You’ve likely seen someone lugging around a gallon of water at the gym, school or work before. And sure, you understand the importance of staying hydrated, but is drinking a gallon of water a day really necessary?
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Dietitian Beth Czerwony, RD, discusses what to know about this trend, how much water you should really be drinking and what factors influence your hydration levels. Plus, she offers practical advice about how to drink more water throughout the day.
“Drinking a gallon of water a day is not really necessary, but it’s not going to hurt you either,” says Czerwony. “Everybody’s hydration levels are different, but most people don’t need a daily gallon.”
Your body is incredibly efficient and will let you know when it is thirsty. People have different water needs based on their weight, activity level, how much they sweat, how hot it is, what medications they’re on and what they eat.
Obviously, everyone wants to avoid being dehydrated, but that doesn’t mean you have to fill up on 128-ounces of water every single day to avoid it. A good rule of thumb is to take a peek at the color of your pee. If you’re hydrated, it should be a light lemonade color, but it doesn’t necessarily need to be clear. If your pee is darker, that might be an indicator to up your water intake, but keep in mind that some medications (and even food) can affect the color too.
Everybody’s hydration levels vary, but the standard number to aim for is 64-ounces a day.
Your activity level, your location, your metabolism and your size should all be considered into this number as well. Some people naturally require more water than that, while others a bit less.
“I often tell patients that if you opt to drink a gallon of water a day – or just up your water intake in general – you’ll definitely get your steps in,” jokes Czerwony. “Obviously your body isn’t used to that level of water so you’re going to be running to the bathroom at lot more often when you first start.”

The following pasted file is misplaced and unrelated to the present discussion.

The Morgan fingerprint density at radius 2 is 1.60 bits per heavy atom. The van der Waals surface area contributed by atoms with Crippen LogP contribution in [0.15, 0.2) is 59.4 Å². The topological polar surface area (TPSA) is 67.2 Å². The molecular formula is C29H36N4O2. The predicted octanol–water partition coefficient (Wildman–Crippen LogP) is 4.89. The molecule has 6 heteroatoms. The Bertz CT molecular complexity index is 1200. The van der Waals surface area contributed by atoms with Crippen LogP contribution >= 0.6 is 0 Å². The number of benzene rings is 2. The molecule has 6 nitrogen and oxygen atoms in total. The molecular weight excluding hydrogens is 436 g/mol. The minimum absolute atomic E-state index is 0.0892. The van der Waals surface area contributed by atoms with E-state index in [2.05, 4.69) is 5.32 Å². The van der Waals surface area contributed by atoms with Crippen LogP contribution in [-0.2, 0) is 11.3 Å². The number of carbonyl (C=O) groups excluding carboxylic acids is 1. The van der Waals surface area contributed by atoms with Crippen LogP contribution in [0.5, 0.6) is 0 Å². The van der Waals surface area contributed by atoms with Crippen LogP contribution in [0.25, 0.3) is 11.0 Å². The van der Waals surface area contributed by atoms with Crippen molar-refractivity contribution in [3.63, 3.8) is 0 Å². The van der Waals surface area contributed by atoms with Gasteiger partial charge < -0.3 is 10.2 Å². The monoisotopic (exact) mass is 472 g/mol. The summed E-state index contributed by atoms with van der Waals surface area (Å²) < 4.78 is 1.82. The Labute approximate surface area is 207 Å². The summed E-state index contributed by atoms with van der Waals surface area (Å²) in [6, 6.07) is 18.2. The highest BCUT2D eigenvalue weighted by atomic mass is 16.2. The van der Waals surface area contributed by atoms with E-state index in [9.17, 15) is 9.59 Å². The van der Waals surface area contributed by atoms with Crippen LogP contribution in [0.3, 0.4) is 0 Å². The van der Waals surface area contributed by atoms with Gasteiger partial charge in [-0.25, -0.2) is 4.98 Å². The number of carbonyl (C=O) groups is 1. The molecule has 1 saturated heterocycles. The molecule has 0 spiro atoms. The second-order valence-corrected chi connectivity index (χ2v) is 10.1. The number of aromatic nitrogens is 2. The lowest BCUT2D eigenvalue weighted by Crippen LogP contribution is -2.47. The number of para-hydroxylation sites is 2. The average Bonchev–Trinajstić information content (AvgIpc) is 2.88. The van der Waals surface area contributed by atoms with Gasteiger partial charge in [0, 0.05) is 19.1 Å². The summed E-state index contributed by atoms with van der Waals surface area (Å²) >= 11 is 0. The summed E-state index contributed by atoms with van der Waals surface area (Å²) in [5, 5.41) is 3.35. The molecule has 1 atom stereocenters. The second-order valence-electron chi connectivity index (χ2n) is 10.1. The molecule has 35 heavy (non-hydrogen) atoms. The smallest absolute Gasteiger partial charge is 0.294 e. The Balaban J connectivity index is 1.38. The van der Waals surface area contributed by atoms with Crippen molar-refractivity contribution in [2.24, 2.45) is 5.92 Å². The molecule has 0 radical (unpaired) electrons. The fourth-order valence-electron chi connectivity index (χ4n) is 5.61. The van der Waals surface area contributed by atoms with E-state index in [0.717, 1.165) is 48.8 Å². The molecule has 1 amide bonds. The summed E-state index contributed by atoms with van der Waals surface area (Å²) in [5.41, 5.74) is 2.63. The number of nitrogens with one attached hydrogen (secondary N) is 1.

But there’s good news! As you drink more liquid, your kidney function and hormones will start to change and you’ll likely notice your body recalibrating and becoming more efficient at handling the high water volume.
You might even notice that your body will start to crave more water the more you drink. Just focus on drinking water steadily throughout the day instead of guzzling it all down in the evening. Your bladder will thank you!
Our bodies are made up of mostly water, so we need to stay hydrated to function properly. If we’re dehydrated, all sorts of weird things can start to happen.
Looking for some inspiration to chug? Czerwony breaks down why water is the holy grail for our bodies:
For most people, there is really no limit for daily water intake and a gallon a day is not harmful. But for those who have congestive heart failure or end stage kidney disease, sometimes water needs to be restricted because the body can’t process it correctly. Talk to your doctor about water intake if you or a loved one falls into this group.
It’s also worth noting that although it’s very rare, drinking too much water too quickly can be dangerous.
“Hyponatremia is when the sodium levels in your body drop too low because of too much water,” explains Czerwony. “Other conditions can trigger hyponatremia, but it can also be caused by consuming too much water in a very short amount of time. All of the water dilutes your sodium levels and your blood can become ‘watered down’.”
So how much is too much too soon? Think: chugging between 200 and 300 ounces of water in a few hours. In the past, kids and teens have called this “the water challenge” and it can be life-threatening.
If you’re committed to drinking more water, but aren’t ready to jump on board the gallon a day train, consider just upping your water intake.
Here’s how to drink more water throughout the day: